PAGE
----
EoIs will be evaluated primarily on the skills, track record and comparative advantage of the core team.
Will the webinar be recorded?
Yes - we'll post the recording to our website and keep updating this FAQ section to reflect key points raised in the webinar
Can EoIs cover more than one country?
Yes, there is no need for the same team to submit multiple EoIs. A single EoI can cover more than one country.
Is there a limit on the number of countries we can address in an EoI?
Will the research team be responsible for running the surveys? Is the survey implementation part of the research budget?
This is the biggest unknown in this exercise - to what extent the costs of implementing two nationally-representative survey rounds will be shared with either a government entity (i.e. statistical agency) by having the required new data collection approaches integrated in existing surveys. We want to incentivize teams to try hard to integrate into existing surveys as this helps with building statistical capacity, reduces redundancy and builds country ownership of the results. If a suitable partnership can be found, this potentially frees up financial resources in the grants to be reallocated to relevant measurement or causal inference research.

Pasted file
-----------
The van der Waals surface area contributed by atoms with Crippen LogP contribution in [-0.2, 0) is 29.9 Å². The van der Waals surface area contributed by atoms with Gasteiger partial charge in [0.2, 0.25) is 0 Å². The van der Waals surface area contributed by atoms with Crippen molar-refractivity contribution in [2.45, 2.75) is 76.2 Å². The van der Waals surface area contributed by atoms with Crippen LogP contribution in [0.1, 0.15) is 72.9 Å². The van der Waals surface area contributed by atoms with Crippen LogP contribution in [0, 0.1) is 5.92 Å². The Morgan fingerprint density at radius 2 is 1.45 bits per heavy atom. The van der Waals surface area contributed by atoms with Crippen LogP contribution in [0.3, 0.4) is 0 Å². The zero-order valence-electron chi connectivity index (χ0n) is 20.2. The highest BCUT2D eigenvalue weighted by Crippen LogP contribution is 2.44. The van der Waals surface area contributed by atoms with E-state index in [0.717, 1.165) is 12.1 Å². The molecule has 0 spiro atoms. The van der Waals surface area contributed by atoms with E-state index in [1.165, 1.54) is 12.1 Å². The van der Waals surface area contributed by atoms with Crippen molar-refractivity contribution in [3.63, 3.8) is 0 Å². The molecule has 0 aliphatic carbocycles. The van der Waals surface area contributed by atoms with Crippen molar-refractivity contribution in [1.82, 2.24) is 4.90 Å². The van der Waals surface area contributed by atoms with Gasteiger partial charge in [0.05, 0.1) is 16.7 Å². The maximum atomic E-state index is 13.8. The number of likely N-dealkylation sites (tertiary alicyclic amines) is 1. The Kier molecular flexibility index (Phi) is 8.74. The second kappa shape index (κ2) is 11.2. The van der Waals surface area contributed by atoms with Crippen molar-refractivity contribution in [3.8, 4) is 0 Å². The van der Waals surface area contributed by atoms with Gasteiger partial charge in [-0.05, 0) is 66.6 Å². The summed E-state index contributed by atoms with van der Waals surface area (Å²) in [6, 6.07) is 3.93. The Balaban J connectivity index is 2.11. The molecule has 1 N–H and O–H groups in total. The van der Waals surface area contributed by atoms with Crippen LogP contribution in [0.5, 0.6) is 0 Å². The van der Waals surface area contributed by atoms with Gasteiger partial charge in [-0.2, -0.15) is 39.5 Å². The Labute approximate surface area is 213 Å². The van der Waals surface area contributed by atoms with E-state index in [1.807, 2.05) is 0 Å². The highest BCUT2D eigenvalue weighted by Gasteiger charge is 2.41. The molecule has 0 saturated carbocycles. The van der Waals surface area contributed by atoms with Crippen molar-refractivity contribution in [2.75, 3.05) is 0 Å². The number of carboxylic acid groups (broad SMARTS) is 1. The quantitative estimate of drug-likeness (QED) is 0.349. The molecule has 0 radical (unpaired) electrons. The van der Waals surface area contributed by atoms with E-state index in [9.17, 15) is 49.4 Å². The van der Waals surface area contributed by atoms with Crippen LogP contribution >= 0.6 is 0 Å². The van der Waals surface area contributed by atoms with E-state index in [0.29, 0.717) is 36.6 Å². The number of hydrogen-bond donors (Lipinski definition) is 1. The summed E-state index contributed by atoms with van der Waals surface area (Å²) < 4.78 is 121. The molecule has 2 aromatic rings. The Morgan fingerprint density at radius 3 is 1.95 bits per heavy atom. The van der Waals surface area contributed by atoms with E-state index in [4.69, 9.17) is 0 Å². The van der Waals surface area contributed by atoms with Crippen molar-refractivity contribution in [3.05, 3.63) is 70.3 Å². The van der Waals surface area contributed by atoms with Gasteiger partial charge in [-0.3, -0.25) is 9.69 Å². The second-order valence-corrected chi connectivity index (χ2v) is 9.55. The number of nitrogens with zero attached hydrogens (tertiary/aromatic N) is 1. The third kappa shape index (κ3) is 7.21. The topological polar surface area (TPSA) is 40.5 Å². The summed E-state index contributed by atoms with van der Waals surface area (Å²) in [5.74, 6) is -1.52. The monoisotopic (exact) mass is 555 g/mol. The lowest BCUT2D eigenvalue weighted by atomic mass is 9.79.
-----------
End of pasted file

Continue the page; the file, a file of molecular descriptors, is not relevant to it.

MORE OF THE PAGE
Besides the targeted countries, what are the main differences between Phase I and Phase II calls?
In Phase 1 countries, SPIA have already established some important connections and a system of data collection. So teams will be encouraged to build on that prior work (more details in the webinar). For Phase 2 countries we are starting from scratch, so there will be a longer phase of stocktaking and establishing the data collection partnership needed.
What specific disciplines are needed?
Skills demanded of this work included: economics (agriculture and/or development); quantitative skills (survey design and implementation, data management, econometrics); qualitative skills (political science / sociology); country-specific knowledge of agricultural systems; country-specific language and cultural knowledge
Are there specific collaborations with national level universities established?
No. Researchers from the global north applying with EoIs are expected to have existing ties with researchers in these countries.
How are innovations in policy (in contrast to innovations in technology) to be evaluated?
Using rigorous qualitative methods to examine the validity of specific claims made about policy influence
Do you expect a multidisciplinary team at this stage, or can it be a team of economists?
We would like to see a diverse team with members with different areas of expertise. Teams are not necessarily expected to have all the different specialist areas covered – there will be some core support from SPIA on genotyping, stocktaking, remote sensing, etc.
How can individual experts/consultants join a country study team? Will there be some sort of a matching platform for suitable researchers?
Yes, if you are an individual who has an interest in a particular country or has the relevant expertise, but you do not have a team, submit an EOI as an individual. SPIA will see your application, review it in light of other submissions, and see whether there is scope for you to be matched up.
Are non-profit organizations eligible to apply or is this open only to independent researchers?
Non-profit research organizations are eligible to apply